Nicaragua: ‘peace pilgrimage’ after protests

Tens of thousands from across Nicaragua marched on the capital Managua April 28, including large delegations of campesinos from the countryside, in a "pilgrimage for peace" called by Archbishop Leopoldo Brenes following days of angry protests and repression that left some 40 dead. The Catholic Church agreed to mediate a dialogue between the government and opposition over the planned reform of the social security system that set off the protests 10 days earlier. But the "pilgrimage" struck a political tone, with marchers calling for the resignation of President Daniel Ortega. 

When Ortega's reform of the Nicaraguan Social Security Institute (INSS) was officially instated April 18, protesters poured into the streets—to be met with repression by the security forces as well as "turbas" (mobs) organized by the ruling Sandinista party. Things escalated as protesters began looting shops in Managua, and demonstrations spread to other cities across the country. Widespread looting also took place in the traditional Snadinista stronghold of León. In Tipitapa, there were clashes as protesters attempted to occupy the mayor's office. A local TV reporter was shot dead while filming the protests in Bluefields. Protesters started demanding the downfall of the "Ortega-Murillo dictatorship"—a reference to Rosario Murillo, Ortega's wife and vice president.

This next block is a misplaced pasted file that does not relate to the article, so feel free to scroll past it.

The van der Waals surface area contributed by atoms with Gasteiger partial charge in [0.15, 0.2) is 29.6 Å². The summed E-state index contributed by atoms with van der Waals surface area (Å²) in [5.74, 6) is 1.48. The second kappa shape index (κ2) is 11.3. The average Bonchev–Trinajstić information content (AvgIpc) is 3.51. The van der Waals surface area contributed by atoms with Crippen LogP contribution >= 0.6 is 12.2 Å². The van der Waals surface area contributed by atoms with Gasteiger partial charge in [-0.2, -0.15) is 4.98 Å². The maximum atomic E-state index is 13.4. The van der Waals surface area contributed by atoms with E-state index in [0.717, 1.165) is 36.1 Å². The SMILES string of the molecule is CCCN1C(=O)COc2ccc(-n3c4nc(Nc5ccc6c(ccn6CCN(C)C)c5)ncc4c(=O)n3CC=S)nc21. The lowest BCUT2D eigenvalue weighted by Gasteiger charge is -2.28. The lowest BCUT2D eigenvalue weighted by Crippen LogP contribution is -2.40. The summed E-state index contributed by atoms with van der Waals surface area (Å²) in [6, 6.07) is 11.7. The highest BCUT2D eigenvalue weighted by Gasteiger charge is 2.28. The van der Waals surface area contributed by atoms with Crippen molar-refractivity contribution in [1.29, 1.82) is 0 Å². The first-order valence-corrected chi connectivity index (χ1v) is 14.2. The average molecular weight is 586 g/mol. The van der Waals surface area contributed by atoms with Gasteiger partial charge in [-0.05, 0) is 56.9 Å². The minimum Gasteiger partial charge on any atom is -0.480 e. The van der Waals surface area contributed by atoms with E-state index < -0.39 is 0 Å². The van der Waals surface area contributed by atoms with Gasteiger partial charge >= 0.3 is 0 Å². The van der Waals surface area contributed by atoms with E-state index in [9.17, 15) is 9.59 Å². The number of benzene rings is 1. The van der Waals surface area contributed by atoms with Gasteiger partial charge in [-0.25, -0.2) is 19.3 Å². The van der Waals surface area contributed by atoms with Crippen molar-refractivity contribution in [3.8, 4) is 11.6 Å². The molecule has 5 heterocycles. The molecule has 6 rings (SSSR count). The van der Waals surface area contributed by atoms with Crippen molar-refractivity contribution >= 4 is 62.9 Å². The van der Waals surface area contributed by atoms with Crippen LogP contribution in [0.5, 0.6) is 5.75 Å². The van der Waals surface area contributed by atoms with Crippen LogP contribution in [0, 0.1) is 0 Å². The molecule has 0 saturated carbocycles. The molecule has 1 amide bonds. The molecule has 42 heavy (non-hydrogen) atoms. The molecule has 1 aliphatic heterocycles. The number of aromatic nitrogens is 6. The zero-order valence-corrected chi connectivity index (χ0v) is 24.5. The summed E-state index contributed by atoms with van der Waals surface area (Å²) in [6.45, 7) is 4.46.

On April 23, Ortega capitulated to pressure and officially revoked his decree reforming the INSS, agreeing to a dialogue. The Nicaraguan Center for Human Rights reported 43 deaths in the protests. The Permanent Commission on Human Rights put the figure at 58. (Nuevo Diario, Miami Herald, Otramérica, CNN, April 28; TeleSur, Tico Times, April 25; Nuevo Diario, April 23; CNN, AFP, El País, April 22; La Prensa, April 19; Coyuntura, April 18)

Jaime Wheelock, a longtime leading Sandinista militant and former agriculture minister, issued an open letter to Ortega in the midst of the protests, calling the INSS reform "a grave political, technical and legal error on the part of the government." and demanding its repeal. He also called for National Police and army troops to be returned to their barracks, and for protesters to call off their demonstrations. (Rseumen Latinoamericano, April 24)

Labor writer Dan La Botz stated that "Ortega’s pension law follows the same neoliberal logic as that of other similar legislation in countries around the world; that is, the imposition of austerity on the working class and the poor." The new law would have increased both employer and worker contributions while at the same time lowering overall benefits. Nicaragua, with a population of 6 million, is one of Latin America’s poorest countries. Over a third of the populace lives in poverty, with half of those in rural areas in extreme poverty. There the average income is about $2 per day. (New Politics, April 24)

Photo: Nuevo Diario

  1. IMF hand behind Nicaragua crisis

    Sandinista supporters are saying Ortega's social security reforms are better than those proposed by the IMF and business sectors, which call for raising the retirement age from 60 to 63, as well as the duration of required contributions. The fact that Ortega's reform called for employers as well as workers to make greater contributions won opposition from Nicaragua's business chamber, COSEP—and made this pillar of the conservative establishment an unlikely voice for the protesters. This, in turn, allows TeleSur to run the inevitabke headline, "Nicaragua: Next in Line for Regime Change?"

    More at TeleSur, Bloomberg, Americas Blog.